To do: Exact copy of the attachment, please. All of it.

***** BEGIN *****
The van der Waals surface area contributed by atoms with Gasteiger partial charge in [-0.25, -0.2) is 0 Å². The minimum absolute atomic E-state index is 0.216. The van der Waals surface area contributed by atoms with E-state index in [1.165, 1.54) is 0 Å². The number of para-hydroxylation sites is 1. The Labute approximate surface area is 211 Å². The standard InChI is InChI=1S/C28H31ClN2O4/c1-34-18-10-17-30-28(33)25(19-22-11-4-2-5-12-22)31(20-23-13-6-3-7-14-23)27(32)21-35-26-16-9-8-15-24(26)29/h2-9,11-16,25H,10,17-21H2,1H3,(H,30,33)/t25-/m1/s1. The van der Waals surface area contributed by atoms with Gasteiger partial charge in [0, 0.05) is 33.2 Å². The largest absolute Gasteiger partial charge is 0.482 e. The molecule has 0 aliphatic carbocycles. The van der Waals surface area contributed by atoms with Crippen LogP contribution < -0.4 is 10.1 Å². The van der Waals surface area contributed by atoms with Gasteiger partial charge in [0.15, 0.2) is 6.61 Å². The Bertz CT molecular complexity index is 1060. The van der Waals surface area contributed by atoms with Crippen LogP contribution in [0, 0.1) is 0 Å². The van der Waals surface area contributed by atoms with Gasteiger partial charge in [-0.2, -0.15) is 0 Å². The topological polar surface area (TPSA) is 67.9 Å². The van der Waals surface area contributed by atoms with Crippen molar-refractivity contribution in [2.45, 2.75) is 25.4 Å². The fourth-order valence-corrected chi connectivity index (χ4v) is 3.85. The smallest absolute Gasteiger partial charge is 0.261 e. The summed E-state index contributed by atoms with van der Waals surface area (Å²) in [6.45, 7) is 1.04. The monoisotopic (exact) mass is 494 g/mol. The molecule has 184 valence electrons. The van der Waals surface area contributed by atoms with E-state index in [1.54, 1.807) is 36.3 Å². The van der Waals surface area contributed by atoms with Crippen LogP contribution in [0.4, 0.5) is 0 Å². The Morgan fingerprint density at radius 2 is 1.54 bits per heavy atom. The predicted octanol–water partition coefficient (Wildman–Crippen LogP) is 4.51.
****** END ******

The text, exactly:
The van der Waals surface area contributed by atoms with Gasteiger partial charge in [-0.25, -0.2) is 0 Å². The minimum absolute atomic E-state index is 0.216. The van der Waals surface area contributed by atoms with E-state index in [1.165, 1.54) is 0 Å². The number of para-hydroxylation sites is 1. The Labute approximate surface area is 211 Å². The standard InChI is InChI=1S/C28H31ClN2O4/c1-34-18-10-17-30-28(33)25(19-22-11-4-2-5-12-22)31(20-23-13-6-3-7-14-23)27(32)21-35-26-16-9-8-15-24(26)29/h2-9,11-16,25H,10,17-21H2,1H3,(H,30,33)/t25-/m1/s1. The van der Waals surface area contributed by atoms with Gasteiger partial charge in [0, 0.05) is 33.2 Å². The largest absolute Gasteiger partial charge is 0.482 e. The molecule has 0 aliphatic carbocycles. The van der Waals surface area contributed by atoms with Crippen LogP contribution < -0.4 is 10.1 Å². The van der Waals surface area contributed by atoms with Gasteiger partial charge in [0.15, 0.2) is 6.61 Å². The Bertz CT molecular complexity index is 1060. The van der Waals surface area contributed by atoms with Crippen LogP contribution in [0, 0.1) is 0 Å². The van der Waals surface area contributed by atoms with Gasteiger partial charge in [-0.2, -0.15) is 0 Å². The topological polar surface area (TPSA) is 67.9 Å². The van der Waals surface area contributed by atoms with Crippen molar-refractivity contribution in [2.45, 2.75) is 25.4 Å². The fourth-order valence-corrected chi connectivity index (χ4v) is 3.85. The smallest absolute Gasteiger partial charge is 0.261 e. The summed E-state index contributed by atoms with van der Waals surface area (Å²) in [6.45, 7) is 1.04. The monoisotopic (exact) mass is 494 g/mol. The molecule has 184 valence electrons. The van der Waals surface area contributed by atoms with E-state index in [1.54, 1.807) is 36.3 Å². The van der Waals surface area contributed by atoms with Crippen LogP contribution in [0.4, 0.5) is 0 Å². The Morgan fingerprint density at radius 2 is 1.54 bits per heavy atom. The predicted octanol–water partition coefficient (Wildman–Crippen LogP) is 4.51.